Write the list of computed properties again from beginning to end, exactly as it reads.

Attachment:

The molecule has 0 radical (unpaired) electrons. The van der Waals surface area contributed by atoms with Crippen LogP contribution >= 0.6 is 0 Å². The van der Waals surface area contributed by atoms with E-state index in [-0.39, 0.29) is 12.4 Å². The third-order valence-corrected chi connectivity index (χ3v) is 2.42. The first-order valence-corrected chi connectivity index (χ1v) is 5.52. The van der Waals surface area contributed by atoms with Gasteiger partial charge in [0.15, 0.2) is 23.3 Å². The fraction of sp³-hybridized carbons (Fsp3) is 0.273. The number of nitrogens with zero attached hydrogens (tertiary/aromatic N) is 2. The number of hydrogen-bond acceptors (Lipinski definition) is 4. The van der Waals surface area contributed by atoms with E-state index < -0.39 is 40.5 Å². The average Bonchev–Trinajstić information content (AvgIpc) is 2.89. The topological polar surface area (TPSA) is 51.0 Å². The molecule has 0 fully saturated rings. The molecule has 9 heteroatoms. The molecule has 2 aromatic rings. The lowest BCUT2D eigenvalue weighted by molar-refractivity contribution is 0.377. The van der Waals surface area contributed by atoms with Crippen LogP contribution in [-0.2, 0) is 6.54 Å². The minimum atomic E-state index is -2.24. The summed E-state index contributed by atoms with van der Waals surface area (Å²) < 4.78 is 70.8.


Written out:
The molecule has 0 radical (unpaired) electrons. The van der Waals surface area contributed by atoms with Crippen LogP contribution >= 0.6 is 0 Å². The van der Waals surface area contributed by atoms with E-state index in [-0.39, 0.29) is 12.4 Å². The third-order valence-corrected chi connectivity index (χ3v) is 2.42. The first-order valence-corrected chi connectivity index (χ1v) is 5.52. The van der Waals surface area contributed by atoms with Gasteiger partial charge in [0.15, 0.2) is 23.3 Å². The fraction of sp³-hybridized carbons (Fsp3) is 0.273. The number of nitrogens with zero attached hydrogens (tertiary/aromatic N) is 2. The number of hydrogen-bond acceptors (Lipinski definition) is 4. The van der Waals surface area contributed by atoms with E-state index < -0.39 is 40.5 Å². The average Bonchev–Trinajstić information content (AvgIpc) is 2.89. The topological polar surface area (TPSA) is 51.0 Å². The molecule has 0 fully saturated rings. The molecule has 9 heteroatoms. The molecule has 2 aromatic rings. The lowest BCUT2D eigenvalue weighted by molar-refractivity contribution is 0.377. The van der Waals surface area contributed by atoms with Crippen LogP contribution in [-0.2, 0) is 6.54 Å². The minimum atomic E-state index is -2.24. The summed E-state index contributed by atoms with van der Waals surface area (Å²) < 4.78 is 70.8.